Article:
It will be interesting to see if many of the hundreds of craft brewers founded in recent years will successfully translate the engagement and level of noise they create on social media into actual sales.
Glynn Davis is a leading commentator on retail trends
Return to rationing
We’re in the middle of the annual Dry January campaign run by Alcohol Change UK (ACUK) – the organisation formed by the merger of sock-puppet faux charities Alcohol Concern and Alcohol Research UK.
Buyers’ remorse is allegedly kicking in and ACUK is exhorting us on social media to give abstinence a try. The benefits include saving money and, apparently, losing weight. This fits in nicely with Public Health England’s ongoing moral panic about soaring rates of adult obesity (they aren’t soaring) and the childhood obesity crisis (there isn’t one). Children, of course, aren’t meant to drink alcohol but they are exposed to alcohol advertising and marketing and therefore, in the view of these nanny-state scolds, are potential alcoholics in waiting
It might seem obvious that since beverage alcohol contains calories it contributes to weight gain in the same way doughnuts do. If the drinker imbibes to excess and doesn’t burn off the calories with exercise, he or she will put on weight. The first law of thermodynamics applies – consume more fuel than you burn and your body will store the excess. Actually, it’s not that simple.
Most people think the main source of calories in beer and other beverage alcohol is carbohydrate. Wrong. It’s alcohol. And any alcoholic drink will deliver calories in proportion to its alcoholic strength. In any event, the view of the public health racket is that calories derived from alcohol are dead calories and have no nutritional value.
Let’s get a couple of facts straight. Firstly, people don’t drink undiluted ethyl alcohol they drink beverage alcohol such as beer, which contains a range of nutritious ingredients. Beer contains high levels of most B vitamins, notably folic acid; it is one of the richest sources of silicate in the diet, which has been linked to a reduced risk of osteoporosis in moderate drinkers; and contains significant levels of soluble fibre and antioxidants, at least one of which – ferulic acid – is absorbed by the drinker’s digestive system.
The reason alcohol doesn’t necessarily increase weight is unclear but research suggests alcohol energy is inefficiently used. Alcohol also appears to significantly increase metabolic rate, causing more calories to be burned than stored in the body as fat. Other research has found the consumption of sugar decreases as the consumption of alcohol increases. Whatever the reasons, the moderate consumption of alcohol doesn’t correlate with weight gain and is sometimes associated with weight loss in women. The evidence is based on a large number of studies of thousands of people around the world. Some of these studies are very large indeed – one involved almost 80,000 and another 140,000 subjects.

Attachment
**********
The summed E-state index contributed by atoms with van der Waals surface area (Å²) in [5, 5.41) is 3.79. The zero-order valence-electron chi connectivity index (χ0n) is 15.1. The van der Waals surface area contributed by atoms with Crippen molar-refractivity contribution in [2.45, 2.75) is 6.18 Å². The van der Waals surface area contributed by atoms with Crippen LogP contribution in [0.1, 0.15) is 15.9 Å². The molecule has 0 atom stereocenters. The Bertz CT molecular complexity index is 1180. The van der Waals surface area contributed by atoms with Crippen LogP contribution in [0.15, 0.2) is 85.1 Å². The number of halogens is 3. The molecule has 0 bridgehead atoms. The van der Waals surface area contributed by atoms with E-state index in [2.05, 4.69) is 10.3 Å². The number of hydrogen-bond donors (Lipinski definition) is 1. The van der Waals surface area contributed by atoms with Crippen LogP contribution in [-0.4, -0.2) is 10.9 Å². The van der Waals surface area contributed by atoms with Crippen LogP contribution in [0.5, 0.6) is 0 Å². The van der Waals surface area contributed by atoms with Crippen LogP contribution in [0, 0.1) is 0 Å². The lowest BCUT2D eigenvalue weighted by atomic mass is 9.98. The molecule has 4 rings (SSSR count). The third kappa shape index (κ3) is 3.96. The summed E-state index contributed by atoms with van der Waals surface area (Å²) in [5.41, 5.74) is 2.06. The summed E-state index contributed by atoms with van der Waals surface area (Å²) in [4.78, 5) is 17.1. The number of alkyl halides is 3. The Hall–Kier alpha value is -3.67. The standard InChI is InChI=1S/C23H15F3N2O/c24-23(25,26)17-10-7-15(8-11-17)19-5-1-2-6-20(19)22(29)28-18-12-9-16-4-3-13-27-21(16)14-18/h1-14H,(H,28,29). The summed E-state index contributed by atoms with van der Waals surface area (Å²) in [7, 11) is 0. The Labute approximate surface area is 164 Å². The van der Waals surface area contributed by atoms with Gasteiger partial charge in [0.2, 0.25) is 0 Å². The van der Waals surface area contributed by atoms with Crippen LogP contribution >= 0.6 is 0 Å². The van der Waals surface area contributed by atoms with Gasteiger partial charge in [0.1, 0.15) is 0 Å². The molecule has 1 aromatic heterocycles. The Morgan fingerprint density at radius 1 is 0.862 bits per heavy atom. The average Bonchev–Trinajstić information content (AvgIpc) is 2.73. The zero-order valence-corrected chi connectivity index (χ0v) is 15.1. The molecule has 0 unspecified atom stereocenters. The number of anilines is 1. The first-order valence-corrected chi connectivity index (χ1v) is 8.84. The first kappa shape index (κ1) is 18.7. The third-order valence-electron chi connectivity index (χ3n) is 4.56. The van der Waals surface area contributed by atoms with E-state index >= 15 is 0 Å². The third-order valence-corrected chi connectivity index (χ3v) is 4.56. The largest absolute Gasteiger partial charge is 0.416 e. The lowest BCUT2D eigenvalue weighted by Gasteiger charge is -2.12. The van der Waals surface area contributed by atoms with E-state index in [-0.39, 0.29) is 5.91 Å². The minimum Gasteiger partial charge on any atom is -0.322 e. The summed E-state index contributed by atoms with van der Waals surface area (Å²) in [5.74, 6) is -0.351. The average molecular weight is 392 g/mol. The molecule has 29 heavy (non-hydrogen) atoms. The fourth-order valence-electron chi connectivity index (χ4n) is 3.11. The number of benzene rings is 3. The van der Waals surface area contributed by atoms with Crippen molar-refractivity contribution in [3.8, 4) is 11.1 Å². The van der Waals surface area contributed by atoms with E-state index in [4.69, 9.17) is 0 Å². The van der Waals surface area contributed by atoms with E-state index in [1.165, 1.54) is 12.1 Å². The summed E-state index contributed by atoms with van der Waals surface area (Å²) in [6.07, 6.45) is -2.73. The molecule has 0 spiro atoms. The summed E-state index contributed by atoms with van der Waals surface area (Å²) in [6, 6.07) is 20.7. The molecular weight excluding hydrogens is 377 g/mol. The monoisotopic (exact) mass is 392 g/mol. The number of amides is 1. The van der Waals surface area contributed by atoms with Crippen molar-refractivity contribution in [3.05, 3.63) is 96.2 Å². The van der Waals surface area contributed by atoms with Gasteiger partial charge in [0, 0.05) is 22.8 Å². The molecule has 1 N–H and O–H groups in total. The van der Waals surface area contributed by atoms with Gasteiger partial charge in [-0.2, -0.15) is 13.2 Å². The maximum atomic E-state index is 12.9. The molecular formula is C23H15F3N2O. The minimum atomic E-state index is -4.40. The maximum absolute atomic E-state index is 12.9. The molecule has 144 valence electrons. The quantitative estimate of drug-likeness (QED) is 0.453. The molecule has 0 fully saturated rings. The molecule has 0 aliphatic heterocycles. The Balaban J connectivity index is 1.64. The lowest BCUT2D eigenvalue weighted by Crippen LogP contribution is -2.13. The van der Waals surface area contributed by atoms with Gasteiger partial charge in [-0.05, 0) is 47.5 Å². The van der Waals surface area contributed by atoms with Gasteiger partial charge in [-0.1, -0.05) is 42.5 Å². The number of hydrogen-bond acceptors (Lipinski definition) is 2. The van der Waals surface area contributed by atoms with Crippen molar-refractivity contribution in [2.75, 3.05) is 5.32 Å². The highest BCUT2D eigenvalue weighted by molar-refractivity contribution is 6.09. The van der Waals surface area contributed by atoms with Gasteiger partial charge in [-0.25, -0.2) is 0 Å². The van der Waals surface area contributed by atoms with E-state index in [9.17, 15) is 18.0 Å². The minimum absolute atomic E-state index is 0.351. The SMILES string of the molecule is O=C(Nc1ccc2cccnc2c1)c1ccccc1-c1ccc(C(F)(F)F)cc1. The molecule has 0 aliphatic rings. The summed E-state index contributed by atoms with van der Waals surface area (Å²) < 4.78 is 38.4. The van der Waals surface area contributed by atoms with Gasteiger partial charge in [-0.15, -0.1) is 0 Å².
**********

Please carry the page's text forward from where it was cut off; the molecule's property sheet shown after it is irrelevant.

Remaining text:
The moderate consumption of alcohol is associated with better health and longer life than lifelong abstention or alcohol abuse. However, heavy drinking is associated with cirrhosis of the liver and other health problems. The key word is “moderation”. In relation to weight gain, the facts are that while beer, wine and distilled spirits all contain carbohydrates they contain no fats whatsoever.
The “obesity epidemic” is just the latest in an endless stream of issues the public health racket, with its obsessive desire to regulate lifestyle, uses to scapegoat a pantheon of industry hobgoblins it blames for all our ills. If these groups can spend their days campaigning to reduce consumption of alcoholic drinks and fizzy drinks by linking an assault on the “binge-drinking epidemic” (it’s going down) with “soaring rates of obesity” (they aren’t going up), they go home happy.
A recent compendium of statistics from the British Heart Foundation included a statement some might find surprising: “Overall intake of calories, fat and saturated fat has decreased since the 1970s. This trend is accompanied by a decrease in sugar and salt intake, and an increase in fibre, fruit and vegetable intake.”
Sedentary lifestyles, the loss of heavy industry and the rise of office jobs together with less emphasis on sport at school, with many schools selling their playing fields, all play a large part in weight gain. But public health campaigns to reduce alcohol consumption in the name of fighting obesity are simply fatuous attempts to find yet more sticks to beat us with. You know in their secret hearts these campaigners won’t be happy until we’re all issued with ration books.
Paul Chase is director of CPL Training and a leading commentator on alcohol and health policy